• < Previous section
  • Next section >
  • < Previous section
  • Next section >

Standard Therapies

Orthopedic medical care including surgery may help alleviate some of the more serious bone deformities associated with femoral facial syndrome.

Treatment requires the coordinated efforts of a team of specialists. Pediatricians, dental specialists, surgeons, speech pathologists and others may systematically and comprehensively plan the child’s treatment and rehabilitation. Cleft palate may be repaired by surgery or covered by an artificial device (prosthesis) that closes or blocks the opening in the roof of the mouth.

Genetic counseling is recommended for patients and their families. Other treatment is symptomatic and supportive.

  • < Previous section
  • Next section >
  • < Previous section
  • Next section >

Clinical Trials and Studies

Information on current clinical trials is posted on the Internet at https://clinicaltrials.gov/. All studies receiving U.S. Government funding, and some supported by private industry, are posted on this government web site.

For information about clinical trials being conducted at the NIH Clinical Center in Bethesda, MD, contact the NIH Patient Recruitment Office:

Toll-free: (800) 411-1222
TTY: (866) 411-1010
Email: prpl@cc.nih.gov

Some current clinical trials also are posted on the following page on the NORD website:

For information about clinical trials sponsored by private sources, contact:

For information about clinical trials conducted in Europe, contact:

  • < Previous section
  • Next section >
  • < Previous section
  • Next section >


Campbell Jr, RM. NORD Guide to Rare Disorders. Lippincott Williams & Wilkins. Philadelphia, PA. 2003:712-13. 

Jones KL. Ed. Smith’s Recognizable Patterns of Human Malformation. 5th ed. W. B. Saunders Co., Philadelphia, PA; 1997:310-11.

Buyse ML. Editor-in-Chief. Birth Defects Encyclopedia. Blackwell Scientific Publications. Center for Birth Defects Information Services, Inc., Dover, MA; 1990:681-82.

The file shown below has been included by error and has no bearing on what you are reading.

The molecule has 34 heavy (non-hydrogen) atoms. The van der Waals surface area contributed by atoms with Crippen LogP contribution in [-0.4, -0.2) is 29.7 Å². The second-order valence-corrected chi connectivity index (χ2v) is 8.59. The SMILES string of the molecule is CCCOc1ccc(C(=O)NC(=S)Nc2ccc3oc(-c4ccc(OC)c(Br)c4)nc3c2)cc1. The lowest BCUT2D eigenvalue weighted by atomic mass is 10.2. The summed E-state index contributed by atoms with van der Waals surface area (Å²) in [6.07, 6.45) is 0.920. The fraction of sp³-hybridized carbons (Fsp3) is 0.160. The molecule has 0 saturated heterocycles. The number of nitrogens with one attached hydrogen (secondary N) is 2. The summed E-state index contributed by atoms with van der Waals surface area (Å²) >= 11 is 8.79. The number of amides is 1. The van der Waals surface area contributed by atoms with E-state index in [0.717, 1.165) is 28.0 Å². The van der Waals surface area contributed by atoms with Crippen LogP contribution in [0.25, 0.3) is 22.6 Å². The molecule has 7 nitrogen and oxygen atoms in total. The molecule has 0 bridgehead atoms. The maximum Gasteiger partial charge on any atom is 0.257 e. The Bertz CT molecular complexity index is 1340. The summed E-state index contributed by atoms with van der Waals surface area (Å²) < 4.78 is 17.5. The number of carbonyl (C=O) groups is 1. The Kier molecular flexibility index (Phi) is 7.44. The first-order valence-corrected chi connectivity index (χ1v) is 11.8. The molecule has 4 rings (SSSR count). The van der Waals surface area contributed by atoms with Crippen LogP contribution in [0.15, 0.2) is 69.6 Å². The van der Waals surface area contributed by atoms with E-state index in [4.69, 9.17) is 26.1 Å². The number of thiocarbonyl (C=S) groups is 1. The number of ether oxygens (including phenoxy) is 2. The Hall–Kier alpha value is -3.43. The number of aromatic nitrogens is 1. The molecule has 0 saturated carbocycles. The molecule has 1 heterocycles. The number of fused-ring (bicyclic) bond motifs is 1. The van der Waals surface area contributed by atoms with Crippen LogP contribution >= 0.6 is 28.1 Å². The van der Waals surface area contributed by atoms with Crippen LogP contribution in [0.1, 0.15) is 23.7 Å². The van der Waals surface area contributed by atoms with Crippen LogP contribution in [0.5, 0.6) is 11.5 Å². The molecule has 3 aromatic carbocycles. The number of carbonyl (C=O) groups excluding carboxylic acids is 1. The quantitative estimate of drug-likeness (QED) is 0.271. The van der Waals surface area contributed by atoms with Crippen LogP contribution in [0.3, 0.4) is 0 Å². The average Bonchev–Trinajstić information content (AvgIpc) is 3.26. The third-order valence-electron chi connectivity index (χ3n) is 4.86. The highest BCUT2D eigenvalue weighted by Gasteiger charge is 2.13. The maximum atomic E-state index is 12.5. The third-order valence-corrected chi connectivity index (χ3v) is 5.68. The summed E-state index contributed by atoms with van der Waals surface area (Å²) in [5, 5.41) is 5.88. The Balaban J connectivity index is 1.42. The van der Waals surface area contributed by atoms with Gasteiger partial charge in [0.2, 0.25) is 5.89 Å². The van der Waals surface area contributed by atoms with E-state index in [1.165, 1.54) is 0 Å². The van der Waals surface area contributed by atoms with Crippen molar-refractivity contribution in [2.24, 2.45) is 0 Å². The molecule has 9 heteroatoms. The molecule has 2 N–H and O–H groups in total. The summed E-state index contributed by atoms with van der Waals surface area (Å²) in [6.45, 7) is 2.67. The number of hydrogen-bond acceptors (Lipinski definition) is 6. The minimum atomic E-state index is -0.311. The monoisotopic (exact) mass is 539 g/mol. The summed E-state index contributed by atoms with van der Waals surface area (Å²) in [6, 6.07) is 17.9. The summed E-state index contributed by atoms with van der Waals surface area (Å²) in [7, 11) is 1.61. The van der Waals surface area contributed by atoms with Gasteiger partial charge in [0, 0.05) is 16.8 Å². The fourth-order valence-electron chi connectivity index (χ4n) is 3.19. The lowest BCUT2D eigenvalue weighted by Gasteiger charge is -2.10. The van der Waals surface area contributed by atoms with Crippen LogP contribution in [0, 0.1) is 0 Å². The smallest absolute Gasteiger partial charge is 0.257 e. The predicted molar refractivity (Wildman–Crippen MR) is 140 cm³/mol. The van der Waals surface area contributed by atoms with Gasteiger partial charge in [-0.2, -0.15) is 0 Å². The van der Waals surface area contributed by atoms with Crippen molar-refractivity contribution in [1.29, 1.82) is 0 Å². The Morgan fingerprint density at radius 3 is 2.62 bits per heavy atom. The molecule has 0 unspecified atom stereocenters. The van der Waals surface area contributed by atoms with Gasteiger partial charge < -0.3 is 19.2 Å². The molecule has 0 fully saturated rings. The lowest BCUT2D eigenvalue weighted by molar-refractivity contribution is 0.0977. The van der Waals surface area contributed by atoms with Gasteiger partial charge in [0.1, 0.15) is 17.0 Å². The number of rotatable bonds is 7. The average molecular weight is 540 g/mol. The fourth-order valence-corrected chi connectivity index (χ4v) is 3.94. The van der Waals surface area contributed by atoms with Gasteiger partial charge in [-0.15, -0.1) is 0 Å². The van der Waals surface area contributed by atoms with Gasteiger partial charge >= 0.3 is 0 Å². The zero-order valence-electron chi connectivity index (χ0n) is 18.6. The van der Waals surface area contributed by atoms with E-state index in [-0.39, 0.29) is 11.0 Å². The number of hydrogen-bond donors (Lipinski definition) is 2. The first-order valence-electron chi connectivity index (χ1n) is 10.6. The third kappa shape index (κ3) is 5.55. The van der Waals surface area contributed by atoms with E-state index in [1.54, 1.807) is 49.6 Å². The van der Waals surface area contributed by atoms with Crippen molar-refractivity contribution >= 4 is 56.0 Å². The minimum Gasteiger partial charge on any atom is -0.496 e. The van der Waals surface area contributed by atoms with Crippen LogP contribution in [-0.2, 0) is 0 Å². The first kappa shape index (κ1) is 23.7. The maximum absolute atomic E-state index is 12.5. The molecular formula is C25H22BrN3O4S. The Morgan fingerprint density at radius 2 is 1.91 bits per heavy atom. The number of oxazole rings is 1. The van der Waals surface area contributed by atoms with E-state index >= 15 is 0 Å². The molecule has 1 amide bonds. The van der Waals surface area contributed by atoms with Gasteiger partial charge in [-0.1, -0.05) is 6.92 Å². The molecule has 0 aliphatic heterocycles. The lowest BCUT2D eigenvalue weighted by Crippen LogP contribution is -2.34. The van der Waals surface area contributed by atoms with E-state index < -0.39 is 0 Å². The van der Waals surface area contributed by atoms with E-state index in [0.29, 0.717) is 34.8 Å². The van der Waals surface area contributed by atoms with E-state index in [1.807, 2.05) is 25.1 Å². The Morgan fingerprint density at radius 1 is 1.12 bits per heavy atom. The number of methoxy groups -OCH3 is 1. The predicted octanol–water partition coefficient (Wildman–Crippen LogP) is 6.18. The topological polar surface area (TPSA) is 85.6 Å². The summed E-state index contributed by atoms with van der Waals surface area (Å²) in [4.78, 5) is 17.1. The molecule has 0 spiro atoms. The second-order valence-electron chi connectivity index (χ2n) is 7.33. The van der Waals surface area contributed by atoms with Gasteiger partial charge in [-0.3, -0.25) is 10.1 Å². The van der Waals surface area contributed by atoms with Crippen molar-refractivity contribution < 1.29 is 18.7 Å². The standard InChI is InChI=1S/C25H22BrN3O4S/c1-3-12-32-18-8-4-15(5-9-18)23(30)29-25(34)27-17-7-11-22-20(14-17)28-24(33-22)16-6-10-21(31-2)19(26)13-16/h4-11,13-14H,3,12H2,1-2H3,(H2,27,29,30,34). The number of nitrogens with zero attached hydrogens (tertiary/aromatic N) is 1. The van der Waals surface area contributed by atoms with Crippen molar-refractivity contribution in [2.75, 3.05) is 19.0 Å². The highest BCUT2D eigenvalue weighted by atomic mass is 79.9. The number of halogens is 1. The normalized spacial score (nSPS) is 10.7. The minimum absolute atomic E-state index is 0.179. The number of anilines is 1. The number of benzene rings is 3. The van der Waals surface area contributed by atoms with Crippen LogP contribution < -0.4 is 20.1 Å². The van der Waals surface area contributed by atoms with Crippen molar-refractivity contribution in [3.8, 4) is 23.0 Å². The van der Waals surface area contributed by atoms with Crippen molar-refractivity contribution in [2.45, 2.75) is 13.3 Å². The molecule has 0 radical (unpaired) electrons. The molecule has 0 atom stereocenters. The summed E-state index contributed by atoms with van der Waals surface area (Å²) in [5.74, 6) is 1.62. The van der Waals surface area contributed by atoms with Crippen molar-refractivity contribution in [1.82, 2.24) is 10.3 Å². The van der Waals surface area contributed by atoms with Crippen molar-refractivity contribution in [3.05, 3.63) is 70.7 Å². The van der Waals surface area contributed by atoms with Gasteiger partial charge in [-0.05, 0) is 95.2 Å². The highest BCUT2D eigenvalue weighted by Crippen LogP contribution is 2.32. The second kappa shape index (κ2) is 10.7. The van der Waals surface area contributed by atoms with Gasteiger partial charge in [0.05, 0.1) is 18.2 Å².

Luisin M, Chevreau J, Klein C, et al. Prenatal diagnosis of femoral facial syndrome: Three case reports and literature review. Am J Med Genet A. 2017 Nov;173(11):2923-2946. https://www.ncbi.nlm.nih.gov/pubmed/28948695

Spielmann M, Marx S, Barbi G, et al. Femoral facial syndrome associated with a de novo complex chromosome 2q37 rearrangement. Am J Med Genet A. May, 2016; 170A(5):1202-1207. https://www.ncbi.nlm.nih.gov/pubmed/26822876

Femoral-facial syndrome. Orphanet. Last update: July 2009. https://www.orpha.net/consor/cgi-bin/OC_Exp.php?lng=EN&Expert=1988. Accessed August 18, 2020.

Femoral-facial syndrome. OMIM. Updated 01/08/2019. https://omim.org/entry/134780 Accessed August 18, 2020.

  • < Previous section
  • Next section >

Programs & Resources

RareCare® Assistance Programs

NORD strives to open new assistance programs as funding allows. If we don’t have a program for you now, please continue to check back with us.

Additional Assistance Programs

MedicAlert Assistance Program

NORD and MedicAlert Foundation have teamed up on a new program to provide protection to rare disease patients in emergency situations.

Learn more https://rarediseases.org/patient-assistance-programs/medicalert-assistance-program/

Rare Disease Educational Support Program

Ensuring that patients and caregivers are armed with the tools they need to live their best lives while managing their rare condition is a vital part of NORD’s mission.

Learn more https://rarediseases.org/patient-assistance-programs/rare-disease-educational-support/

Rare Caregiver Respite Program

This first-of-its-kind assistance program is designed for caregivers of a child or adult diagnosed with a rare disorder.

Learn more https://rarediseases.org/patient-assistance-programs/caregiver-respite/

Patient Organizations

No patient organizations found related to this disease state.

National Organization for Rare Disorders